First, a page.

Floods may cost 20% of global GDP by 2100: study

Patrick Galey, Agence France-Presse

Posted at Jul 31 2020 05:21 AM

Floods may cost 20% of global GDP by 2100: study 1
Bikers brave gutter deep floods in Taft Avenue on June 11, 2020 due to a sudden downpour brought by tropical depression Butchoy amid the limited operations of public transportation in Metro Manila due to the COVID-19 pandemic. File

PARIS - Coastal flooding and storm surges could threaten assets worth up to 20 percent of global wealth, according to research published Thursday highlighting the potential economic catastrophe that climate change may bring.

While much is known about the potential for global sea levels to rise as burning fossil fuels heats the planet and melts its frozen spaces, far less research looks at the impact of individual extreme flood events.

Researchers in Australia combined data on global sea levels during extreme storms with projections of sea level rises under different greenhouse gas emission scenarios.

They then used the data to model maximum sea levels that may occur by 2100 and calculated the population and assets at risk from such flooding.

The team found that under a high-emissions scenario, in which humanity fails to curb its carbon pollution, up to 287 million people would be at risk from extreme floods by the end of the century.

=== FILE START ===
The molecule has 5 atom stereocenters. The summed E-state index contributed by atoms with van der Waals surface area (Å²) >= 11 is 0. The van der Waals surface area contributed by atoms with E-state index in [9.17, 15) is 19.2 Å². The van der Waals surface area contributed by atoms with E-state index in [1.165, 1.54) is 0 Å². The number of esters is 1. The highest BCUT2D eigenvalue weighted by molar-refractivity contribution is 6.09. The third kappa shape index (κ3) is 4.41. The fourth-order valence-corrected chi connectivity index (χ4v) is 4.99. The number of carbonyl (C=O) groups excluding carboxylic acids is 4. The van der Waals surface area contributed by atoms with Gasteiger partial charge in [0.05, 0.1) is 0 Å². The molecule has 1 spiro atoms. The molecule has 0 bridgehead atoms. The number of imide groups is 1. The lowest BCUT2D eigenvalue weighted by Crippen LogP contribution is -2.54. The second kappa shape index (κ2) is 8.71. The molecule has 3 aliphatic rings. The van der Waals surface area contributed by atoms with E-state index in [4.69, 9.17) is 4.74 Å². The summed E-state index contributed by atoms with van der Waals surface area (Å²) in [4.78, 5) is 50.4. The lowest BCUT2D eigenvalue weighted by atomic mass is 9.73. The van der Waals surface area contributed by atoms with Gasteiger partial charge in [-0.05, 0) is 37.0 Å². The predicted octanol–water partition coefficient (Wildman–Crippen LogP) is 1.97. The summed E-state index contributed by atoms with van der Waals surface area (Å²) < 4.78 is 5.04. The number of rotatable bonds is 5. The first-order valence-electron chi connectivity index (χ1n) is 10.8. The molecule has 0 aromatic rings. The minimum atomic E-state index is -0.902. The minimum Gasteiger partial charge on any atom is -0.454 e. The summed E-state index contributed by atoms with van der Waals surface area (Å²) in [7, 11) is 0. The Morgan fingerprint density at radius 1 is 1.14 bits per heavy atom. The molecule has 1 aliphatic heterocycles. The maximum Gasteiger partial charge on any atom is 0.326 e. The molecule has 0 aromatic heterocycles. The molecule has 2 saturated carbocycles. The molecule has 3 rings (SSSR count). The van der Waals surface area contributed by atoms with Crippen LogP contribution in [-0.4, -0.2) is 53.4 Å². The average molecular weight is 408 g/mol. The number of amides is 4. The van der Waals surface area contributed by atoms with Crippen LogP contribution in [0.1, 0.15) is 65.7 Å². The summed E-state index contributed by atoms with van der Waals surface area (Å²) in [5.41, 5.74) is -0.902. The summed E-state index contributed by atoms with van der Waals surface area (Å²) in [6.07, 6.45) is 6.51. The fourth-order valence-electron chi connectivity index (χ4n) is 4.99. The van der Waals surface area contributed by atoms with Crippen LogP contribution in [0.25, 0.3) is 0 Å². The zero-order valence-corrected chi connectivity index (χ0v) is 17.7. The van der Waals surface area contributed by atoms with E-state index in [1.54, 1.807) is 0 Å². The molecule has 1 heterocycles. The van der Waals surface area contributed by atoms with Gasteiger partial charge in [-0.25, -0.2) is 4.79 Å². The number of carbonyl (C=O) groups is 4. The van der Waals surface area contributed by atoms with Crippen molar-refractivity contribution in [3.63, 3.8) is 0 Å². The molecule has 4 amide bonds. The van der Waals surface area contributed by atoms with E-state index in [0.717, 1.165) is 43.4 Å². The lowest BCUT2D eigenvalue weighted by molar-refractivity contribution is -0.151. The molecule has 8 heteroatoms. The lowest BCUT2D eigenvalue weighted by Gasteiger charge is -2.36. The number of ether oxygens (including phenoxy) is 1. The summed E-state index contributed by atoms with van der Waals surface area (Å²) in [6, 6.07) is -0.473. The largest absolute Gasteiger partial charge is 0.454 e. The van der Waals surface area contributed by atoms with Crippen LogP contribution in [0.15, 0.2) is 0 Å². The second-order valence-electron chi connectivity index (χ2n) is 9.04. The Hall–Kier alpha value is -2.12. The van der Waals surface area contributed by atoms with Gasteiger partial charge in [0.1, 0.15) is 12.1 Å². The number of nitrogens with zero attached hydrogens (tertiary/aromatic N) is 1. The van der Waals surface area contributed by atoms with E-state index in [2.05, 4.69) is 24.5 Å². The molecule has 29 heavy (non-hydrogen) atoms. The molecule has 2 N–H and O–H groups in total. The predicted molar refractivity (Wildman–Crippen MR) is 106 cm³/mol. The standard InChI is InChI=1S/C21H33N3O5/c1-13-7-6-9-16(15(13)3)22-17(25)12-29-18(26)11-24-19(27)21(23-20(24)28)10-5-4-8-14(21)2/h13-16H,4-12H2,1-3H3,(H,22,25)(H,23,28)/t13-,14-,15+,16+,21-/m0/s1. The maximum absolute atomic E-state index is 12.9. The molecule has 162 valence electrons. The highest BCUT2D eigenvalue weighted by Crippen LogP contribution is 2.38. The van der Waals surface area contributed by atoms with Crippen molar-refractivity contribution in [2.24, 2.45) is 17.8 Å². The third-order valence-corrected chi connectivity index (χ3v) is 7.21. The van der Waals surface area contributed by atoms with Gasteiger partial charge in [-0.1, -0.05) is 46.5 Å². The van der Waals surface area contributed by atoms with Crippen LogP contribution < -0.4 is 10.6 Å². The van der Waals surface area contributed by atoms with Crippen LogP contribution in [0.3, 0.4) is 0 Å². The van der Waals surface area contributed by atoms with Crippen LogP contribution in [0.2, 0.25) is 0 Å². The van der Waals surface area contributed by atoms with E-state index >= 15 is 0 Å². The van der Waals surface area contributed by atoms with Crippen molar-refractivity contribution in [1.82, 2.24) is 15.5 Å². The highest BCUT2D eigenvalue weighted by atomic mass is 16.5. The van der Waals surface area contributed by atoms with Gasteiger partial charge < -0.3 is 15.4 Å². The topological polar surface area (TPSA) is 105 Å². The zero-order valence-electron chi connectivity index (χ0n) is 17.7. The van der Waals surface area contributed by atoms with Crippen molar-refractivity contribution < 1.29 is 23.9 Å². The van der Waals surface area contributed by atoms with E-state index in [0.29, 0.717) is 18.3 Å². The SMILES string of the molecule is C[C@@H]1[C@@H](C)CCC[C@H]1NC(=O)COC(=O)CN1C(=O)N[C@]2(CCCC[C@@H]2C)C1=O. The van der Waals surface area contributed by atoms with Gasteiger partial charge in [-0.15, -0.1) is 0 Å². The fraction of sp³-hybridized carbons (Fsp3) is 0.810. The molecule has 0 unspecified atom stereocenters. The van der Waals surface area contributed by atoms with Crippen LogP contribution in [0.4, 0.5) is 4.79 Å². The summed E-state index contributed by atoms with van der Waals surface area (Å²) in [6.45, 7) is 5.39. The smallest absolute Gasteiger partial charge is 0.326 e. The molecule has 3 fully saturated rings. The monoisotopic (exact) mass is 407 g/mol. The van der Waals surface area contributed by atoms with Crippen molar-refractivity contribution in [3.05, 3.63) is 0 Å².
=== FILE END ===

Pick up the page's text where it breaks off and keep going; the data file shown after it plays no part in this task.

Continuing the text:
Given the large number of megacities and financial capitals on the coastline globally, they calculated the value of assets under threat to be more than $14 trillion -- around a fifth of global GDP.

"What is (currently) seen as a once in a hundred-year extreme sea level, could occur once in a decade or less at most of the coastal locations," said Ebru Kirezci, from the University of Melbourne's Department of Infrastructure Engineering and lead study author.

Kirezci said this was significant because most urban planning today is conducted on the basis that such events will continue to be extremely rare. 

"The new design directives might also consider updating the values with careful and detailed local modeling," she told AFP.


The Intergovernmental Panel on Climate Change says that sea levels could rise as much as one meter by 2100 if emissions are not capped.

The study, published in Nature Scientific Reports, found that areas at increased risk of extreme flooding include southeastern China, Australia, Bangladesh, West Bengal and Gujarat in India, the US states of North Carolina, Virginia and Maryland and northwest Europe including Britain, France and Germany.

Kirezci said it was vital for governments to prepare defenses -- including erecting "protection structures" such as dykes and sea walls -- in order to avert almost unthinkable economic loss.

Sally Brown, deputy head of Bournemouth University's Department of Life and Environmental Sciences, said Thursday's study "highlights the very real threat and costs of sea-level rise to millions of people living around the world."